This is a belated follow up to an earlier question where I asked how one can get away with hiring actors of an appropriate race when BFOQ (Bona Fide Occupational Qualifications) exceptions do not apply to race. The answer was that you can't insist on hiring someone who is black, but you can require someone that looks black.

So taking that to the logical extreme if one employer is allowed to make requirements based off of one's apparent race why can't others? If I have some organization that panders to racist folks can I say I need all my servers to look like the appropriate race so that I don't offend my clientele?

I'm pretty sure (and hope!) the answer is that this isn't legal, but what I'm wondering is more what the distinction between these two cases is. How is the line drawn between the few legitimate reasons where hiring someone based off of the race they appear to be makes sense and all the numerous occasions where it would just be an end-run around refusing to hire someone based off of race? Is there an actual hard and fast line here? Has there been a court case where someone tried to hire only people that appear white as a means of discrimination and the courts gave a ruling specifying why it wasn't allowed?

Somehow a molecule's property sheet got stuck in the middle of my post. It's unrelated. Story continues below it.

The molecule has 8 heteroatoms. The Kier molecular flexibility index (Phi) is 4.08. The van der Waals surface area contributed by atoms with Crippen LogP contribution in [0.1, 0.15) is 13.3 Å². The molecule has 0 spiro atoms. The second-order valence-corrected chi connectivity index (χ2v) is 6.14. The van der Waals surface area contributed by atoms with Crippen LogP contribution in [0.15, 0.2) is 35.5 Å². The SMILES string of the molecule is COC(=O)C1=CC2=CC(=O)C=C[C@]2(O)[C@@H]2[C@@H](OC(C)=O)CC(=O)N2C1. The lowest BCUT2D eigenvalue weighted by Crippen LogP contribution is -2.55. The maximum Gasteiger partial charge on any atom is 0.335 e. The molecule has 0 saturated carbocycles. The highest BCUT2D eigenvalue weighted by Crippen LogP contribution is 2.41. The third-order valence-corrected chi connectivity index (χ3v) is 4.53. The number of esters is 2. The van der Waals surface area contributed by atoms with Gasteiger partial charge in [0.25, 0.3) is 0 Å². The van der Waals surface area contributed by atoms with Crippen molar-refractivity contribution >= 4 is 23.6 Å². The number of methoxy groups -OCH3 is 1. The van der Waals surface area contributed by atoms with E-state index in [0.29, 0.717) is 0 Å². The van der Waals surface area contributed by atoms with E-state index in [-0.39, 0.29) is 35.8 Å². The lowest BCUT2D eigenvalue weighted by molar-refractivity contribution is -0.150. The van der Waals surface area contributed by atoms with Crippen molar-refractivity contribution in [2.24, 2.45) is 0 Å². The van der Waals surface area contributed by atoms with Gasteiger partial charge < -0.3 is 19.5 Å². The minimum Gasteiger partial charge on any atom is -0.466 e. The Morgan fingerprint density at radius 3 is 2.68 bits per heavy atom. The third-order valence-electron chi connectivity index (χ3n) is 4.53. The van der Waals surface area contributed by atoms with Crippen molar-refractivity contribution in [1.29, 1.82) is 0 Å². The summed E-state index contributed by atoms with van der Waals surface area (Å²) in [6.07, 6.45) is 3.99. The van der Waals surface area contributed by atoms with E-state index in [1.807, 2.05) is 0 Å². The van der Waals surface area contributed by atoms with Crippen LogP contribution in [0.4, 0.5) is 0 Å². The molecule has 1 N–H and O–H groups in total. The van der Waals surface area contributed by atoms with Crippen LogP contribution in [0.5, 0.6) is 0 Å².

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    I think it depends on what position the person is hiring for as hiring a model can have different requirements then hiring waitstaff at a restaurant.
    – Joe W
    Commented Feb 28, 2022 at 19:55
  • "If I have some organization that panders to racist folks" - I can only assume that this stance has to have been documented in the business proposal to the local ordinance and I doubt "The KKK Experience" is something that gets approved except for in the most racist cities across America.
    – MonkeyZeus
    Commented Mar 1, 2022 at 13:24
  • I wonder if an athletics coach lost his job because he could not coach the 800 meters if the courts would consider race-ial discrimination?
    – Neil Meyer
    Commented Mar 2, 2022 at 15:05
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    These questions always make me wonder: Craigslist is full of ads for "cleaning lady"; can I sue them because I'm a good cleaner but don't fit the gender demanded in the job description?
    – B. Goddard
    Commented Mar 2, 2022 at 20:19
  • @B.Goddard you couldnt' sue craigslist because it's not responsible for adds put up by people using their service, web 2,0 services like it and facebook etc are given protections so that a random user posting something on their website doesn't make them liable for that persons behaviors. It would be hard to find, much less get anything useful out of, the random individual on craigs list who made the post. Besides that I imagine one can claim that 'cleaning lady' was just a bad description and they were open to all genders since it didn't explicitly say no men.